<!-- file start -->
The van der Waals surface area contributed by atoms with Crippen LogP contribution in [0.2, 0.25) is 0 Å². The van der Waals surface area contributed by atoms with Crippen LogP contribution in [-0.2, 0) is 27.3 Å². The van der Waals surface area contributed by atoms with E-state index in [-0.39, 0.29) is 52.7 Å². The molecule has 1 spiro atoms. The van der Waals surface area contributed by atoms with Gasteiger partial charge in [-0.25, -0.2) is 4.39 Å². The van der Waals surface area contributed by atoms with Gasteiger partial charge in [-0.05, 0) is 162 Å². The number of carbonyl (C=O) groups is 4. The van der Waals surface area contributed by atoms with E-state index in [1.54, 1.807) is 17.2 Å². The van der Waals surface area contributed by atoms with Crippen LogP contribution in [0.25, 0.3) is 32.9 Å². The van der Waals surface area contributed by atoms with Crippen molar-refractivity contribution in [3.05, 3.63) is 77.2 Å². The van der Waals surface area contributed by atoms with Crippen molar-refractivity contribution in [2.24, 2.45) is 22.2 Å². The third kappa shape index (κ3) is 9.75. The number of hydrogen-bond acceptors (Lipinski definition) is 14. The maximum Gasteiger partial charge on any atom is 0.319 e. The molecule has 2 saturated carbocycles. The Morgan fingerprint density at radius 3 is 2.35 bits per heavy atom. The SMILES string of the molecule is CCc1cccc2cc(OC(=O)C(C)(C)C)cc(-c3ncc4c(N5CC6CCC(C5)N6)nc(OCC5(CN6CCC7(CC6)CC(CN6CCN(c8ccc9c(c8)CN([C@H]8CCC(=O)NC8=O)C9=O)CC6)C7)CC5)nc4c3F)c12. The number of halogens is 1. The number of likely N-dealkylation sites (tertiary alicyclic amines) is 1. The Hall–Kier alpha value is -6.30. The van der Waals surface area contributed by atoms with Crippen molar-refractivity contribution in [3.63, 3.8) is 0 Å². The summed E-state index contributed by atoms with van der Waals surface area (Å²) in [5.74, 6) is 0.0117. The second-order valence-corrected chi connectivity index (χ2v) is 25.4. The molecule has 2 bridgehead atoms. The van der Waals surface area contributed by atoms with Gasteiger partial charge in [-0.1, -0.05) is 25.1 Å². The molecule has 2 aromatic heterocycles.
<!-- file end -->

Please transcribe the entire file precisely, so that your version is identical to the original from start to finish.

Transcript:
The van der Waals surface area contributed by atoms with Crippen LogP contribution in [0.2, 0.25) is 0 Å². The van der Waals surface area contributed by atoms with Crippen LogP contribution in [-0.2, 0) is 27.3 Å². The van der Waals surface area contributed by atoms with E-state index in [-0.39, 0.29) is 52.7 Å². The molecule has 1 spiro atoms. The van der Waals surface area contributed by atoms with Gasteiger partial charge in [-0.25, -0.2) is 4.39 Å². The van der Waals surface area contributed by atoms with Gasteiger partial charge in [-0.05, 0) is 162 Å². The number of carbonyl (C=O) groups is 4. The van der Waals surface area contributed by atoms with E-state index in [1.54, 1.807) is 17.2 Å². The van der Waals surface area contributed by atoms with Crippen LogP contribution in [0.25, 0.3) is 32.9 Å². The van der Waals surface area contributed by atoms with Crippen molar-refractivity contribution in [3.05, 3.63) is 77.2 Å². The van der Waals surface area contributed by atoms with Crippen molar-refractivity contribution in [2.24, 2.45) is 22.2 Å². The third kappa shape index (κ3) is 9.75. The number of hydrogen-bond acceptors (Lipinski definition) is 14. The maximum Gasteiger partial charge on any atom is 0.319 e. The molecule has 2 saturated carbocycles. The Morgan fingerprint density at radius 3 is 2.35 bits per heavy atom. The SMILES string of the molecule is CCc1cccc2cc(OC(=O)C(C)(C)C)cc(-c3ncc4c(N5CC6CCC(C5)N6)nc(OCC5(CN6CCC7(CC6)CC(CN6CCN(c8ccc9c(c8)CN([C@H]8CCC(=O)NC8=O)C9=O)CC6)C7)CC5)nc4c3F)c12. The number of halogens is 1. The number of likely N-dealkylation sites (tertiary alicyclic amines) is 1. The Hall–Kier alpha value is -6.30. The van der Waals surface area contributed by atoms with Crippen molar-refractivity contribution in [3.63, 3.8) is 0 Å². The summed E-state index contributed by atoms with van der Waals surface area (Å²) in [5.74, 6) is 0.0117. The second-order valence-corrected chi connectivity index (χ2v) is 25.4. The molecule has 2 bridgehead atoms. The van der Waals surface area contributed by atoms with Gasteiger partial charge in [-0.1, -0.05) is 25.1 Å². The molecule has 2 aromatic heterocycles.